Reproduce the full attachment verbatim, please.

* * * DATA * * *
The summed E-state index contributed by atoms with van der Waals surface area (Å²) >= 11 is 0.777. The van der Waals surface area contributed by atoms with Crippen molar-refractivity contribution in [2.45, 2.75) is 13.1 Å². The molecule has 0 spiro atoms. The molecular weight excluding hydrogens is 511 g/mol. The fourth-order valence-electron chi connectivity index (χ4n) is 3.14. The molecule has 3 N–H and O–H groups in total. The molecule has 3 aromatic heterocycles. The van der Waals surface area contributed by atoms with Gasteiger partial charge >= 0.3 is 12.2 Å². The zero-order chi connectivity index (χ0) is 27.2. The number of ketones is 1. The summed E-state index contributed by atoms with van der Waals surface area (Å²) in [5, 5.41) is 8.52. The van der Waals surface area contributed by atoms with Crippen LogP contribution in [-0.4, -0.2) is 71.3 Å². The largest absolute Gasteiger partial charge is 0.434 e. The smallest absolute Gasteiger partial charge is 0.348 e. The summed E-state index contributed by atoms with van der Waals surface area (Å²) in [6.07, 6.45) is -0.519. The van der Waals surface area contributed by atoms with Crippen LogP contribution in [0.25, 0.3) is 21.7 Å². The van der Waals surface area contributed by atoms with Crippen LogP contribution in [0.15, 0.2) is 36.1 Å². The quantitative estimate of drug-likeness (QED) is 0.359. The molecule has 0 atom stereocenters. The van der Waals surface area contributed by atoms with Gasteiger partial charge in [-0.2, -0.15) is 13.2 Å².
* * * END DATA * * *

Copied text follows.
The summed E-state index contributed by atoms with van der Waals surface area (Å²) >= 11 is 0.777. The van der Waals surface area contributed by atoms with Crippen molar-refractivity contribution in [2.45, 2.75) is 13.1 Å². The molecule has 0 spiro atoms. The molecular weight excluding hydrogens is 511 g/mol. The fourth-order valence-electron chi connectivity index (χ4n) is 3.14. The molecule has 3 N–H and O–H groups in total. The molecule has 3 aromatic heterocycles. The van der Waals surface area contributed by atoms with Gasteiger partial charge >= 0.3 is 12.2 Å². The zero-order chi connectivity index (χ0) is 27.2. The number of ketones is 1. The summed E-state index contributed by atoms with van der Waals surface area (Å²) in [5, 5.41) is 8.52. The van der Waals surface area contributed by atoms with Crippen LogP contribution in [-0.4, -0.2) is 71.3 Å². The largest absolute Gasteiger partial charge is 0.434 e. The smallest absolute Gasteiger partial charge is 0.348 e. The summed E-state index contributed by atoms with van der Waals surface area (Å²) in [6.07, 6.45) is -0.519. The van der Waals surface area contributed by atoms with Crippen LogP contribution in [0.25, 0.3) is 21.7 Å². The van der Waals surface area contributed by atoms with Crippen LogP contribution in [0.15, 0.2) is 36.1 Å². The quantitative estimate of drug-likeness (QED) is 0.359. The molecule has 0 atom stereocenters. The van der Waals surface area contributed by atoms with Gasteiger partial charge in [-0.2, -0.15) is 13.2 Å².